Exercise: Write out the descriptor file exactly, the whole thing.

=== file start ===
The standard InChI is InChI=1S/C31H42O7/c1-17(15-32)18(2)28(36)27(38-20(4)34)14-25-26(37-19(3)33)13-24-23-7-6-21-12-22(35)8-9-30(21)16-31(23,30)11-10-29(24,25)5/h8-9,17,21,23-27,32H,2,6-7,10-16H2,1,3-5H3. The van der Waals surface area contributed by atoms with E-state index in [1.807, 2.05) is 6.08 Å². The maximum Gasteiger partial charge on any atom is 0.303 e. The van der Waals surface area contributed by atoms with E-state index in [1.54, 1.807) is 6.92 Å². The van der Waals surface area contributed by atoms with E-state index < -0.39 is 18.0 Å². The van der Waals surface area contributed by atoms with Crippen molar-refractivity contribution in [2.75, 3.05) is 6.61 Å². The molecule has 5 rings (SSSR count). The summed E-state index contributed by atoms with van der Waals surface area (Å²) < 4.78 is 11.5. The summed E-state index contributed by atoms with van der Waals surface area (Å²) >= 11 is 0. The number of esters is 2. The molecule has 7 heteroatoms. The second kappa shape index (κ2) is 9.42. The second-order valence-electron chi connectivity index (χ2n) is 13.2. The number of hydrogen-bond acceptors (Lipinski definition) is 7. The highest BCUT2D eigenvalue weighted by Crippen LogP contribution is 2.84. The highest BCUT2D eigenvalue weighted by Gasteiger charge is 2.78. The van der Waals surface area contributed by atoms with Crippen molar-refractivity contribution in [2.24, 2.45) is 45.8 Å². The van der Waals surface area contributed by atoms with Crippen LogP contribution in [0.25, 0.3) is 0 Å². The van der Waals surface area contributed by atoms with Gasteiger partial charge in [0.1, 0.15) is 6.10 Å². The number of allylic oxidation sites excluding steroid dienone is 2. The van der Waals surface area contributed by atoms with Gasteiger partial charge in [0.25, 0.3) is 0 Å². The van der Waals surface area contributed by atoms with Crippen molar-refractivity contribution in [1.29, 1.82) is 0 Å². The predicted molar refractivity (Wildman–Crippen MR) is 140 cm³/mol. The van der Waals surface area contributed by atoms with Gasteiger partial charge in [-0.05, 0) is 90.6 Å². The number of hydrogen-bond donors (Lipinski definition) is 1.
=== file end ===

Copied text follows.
The standard InChI is InChI=1S/C31H42O7/c1-17(15-32)18(2)28(36)27(38-20(4)34)14-25-26(37-19(3)33)13-24-23-7-6-21-12-22(35)8-9-30(21)16-31(23,30)11-10-29(24,25)5/h8-9,17,21,23-27,32H,2,6-7,10-16H2,1,3-5H3. The van der Waals surface area contributed by atoms with E-state index in [1.807, 2.05) is 6.08 Å². The maximum Gasteiger partial charge on any atom is 0.303 e. The van der Waals surface area contributed by atoms with E-state index in [1.54, 1.807) is 6.92 Å². The van der Waals surface area contributed by atoms with E-state index < -0.39 is 18.0 Å². The van der Waals surface area contributed by atoms with Crippen molar-refractivity contribution in [2.75, 3.05) is 6.61 Å². The molecule has 5 rings (SSSR count). The summed E-state index contributed by atoms with van der Waals surface area (Å²) < 4.78 is 11.5. The summed E-state index contributed by atoms with van der Waals surface area (Å²) >= 11 is 0. The number of esters is 2. The molecule has 7 heteroatoms. The second kappa shape index (κ2) is 9.42. The second-order valence-electron chi connectivity index (χ2n) is 13.2. The number of hydrogen-bond acceptors (Lipinski definition) is 7. The highest BCUT2D eigenvalue weighted by Crippen LogP contribution is 2.84. The highest BCUT2D eigenvalue weighted by Gasteiger charge is 2.78. The van der Waals surface area contributed by atoms with Crippen molar-refractivity contribution in [2.24, 2.45) is 45.8 Å². The van der Waals surface area contributed by atoms with Crippen LogP contribution in [0.25, 0.3) is 0 Å². The van der Waals surface area contributed by atoms with Gasteiger partial charge in [0.1, 0.15) is 6.10 Å². The number of allylic oxidation sites excluding steroid dienone is 2. The van der Waals surface area contributed by atoms with Gasteiger partial charge in [0.25, 0.3) is 0 Å². The van der Waals surface area contributed by atoms with Crippen molar-refractivity contribution in [1.29, 1.82) is 0 Å². The predicted molar refractivity (Wildman–Crippen MR) is 140 cm³/mol. The van der Waals surface area contributed by atoms with Gasteiger partial charge in [-0.05, 0) is 90.6 Å². The number of hydrogen-bond donors (Lipinski definition) is 1.